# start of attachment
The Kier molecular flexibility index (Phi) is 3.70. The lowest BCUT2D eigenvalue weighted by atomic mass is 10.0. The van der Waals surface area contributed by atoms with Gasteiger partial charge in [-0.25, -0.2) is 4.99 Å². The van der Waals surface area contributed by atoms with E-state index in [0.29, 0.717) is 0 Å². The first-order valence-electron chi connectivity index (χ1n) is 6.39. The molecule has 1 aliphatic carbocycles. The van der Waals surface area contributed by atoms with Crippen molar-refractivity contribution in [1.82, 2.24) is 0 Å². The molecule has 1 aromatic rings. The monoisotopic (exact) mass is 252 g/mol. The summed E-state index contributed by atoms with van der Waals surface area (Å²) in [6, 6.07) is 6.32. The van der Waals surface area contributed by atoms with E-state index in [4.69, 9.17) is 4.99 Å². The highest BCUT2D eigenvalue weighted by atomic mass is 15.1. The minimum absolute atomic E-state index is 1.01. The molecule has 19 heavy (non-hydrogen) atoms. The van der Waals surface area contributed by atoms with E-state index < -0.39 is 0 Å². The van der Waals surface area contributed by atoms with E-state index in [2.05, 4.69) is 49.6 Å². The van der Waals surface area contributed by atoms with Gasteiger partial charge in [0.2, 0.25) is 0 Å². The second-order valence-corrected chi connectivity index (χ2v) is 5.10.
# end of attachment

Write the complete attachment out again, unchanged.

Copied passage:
The Kier molecular flexibility index (Phi) is 3.70. The lowest BCUT2D eigenvalue weighted by atomic mass is 10.0. The van der Waals surface area contributed by atoms with Gasteiger partial charge in [-0.25, -0.2) is 4.99 Å². The van der Waals surface area contributed by atoms with E-state index in [0.29, 0.717) is 0 Å². The first-order valence-electron chi connectivity index (χ1n) is 6.39. The molecule has 1 aliphatic carbocycles. The van der Waals surface area contributed by atoms with Crippen molar-refractivity contribution in [1.82, 2.24) is 0 Å². The molecule has 1 aromatic rings. The monoisotopic (exact) mass is 252 g/mol. The summed E-state index contributed by atoms with van der Waals surface area (Å²) in [6, 6.07) is 6.32. The van der Waals surface area contributed by atoms with E-state index in [4.69, 9.17) is 4.99 Å². The highest BCUT2D eigenvalue weighted by atomic mass is 15.1. The minimum absolute atomic E-state index is 1.01. The molecule has 19 heavy (non-hydrogen) atoms. The van der Waals surface area contributed by atoms with E-state index < -0.39 is 0 Å². The van der Waals surface area contributed by atoms with E-state index in [2.05, 4.69) is 49.6 Å². The van der Waals surface area contributed by atoms with Gasteiger partial charge in [0.2, 0.25) is 0 Å². The second-order valence-corrected chi connectivity index (χ2v) is 5.10.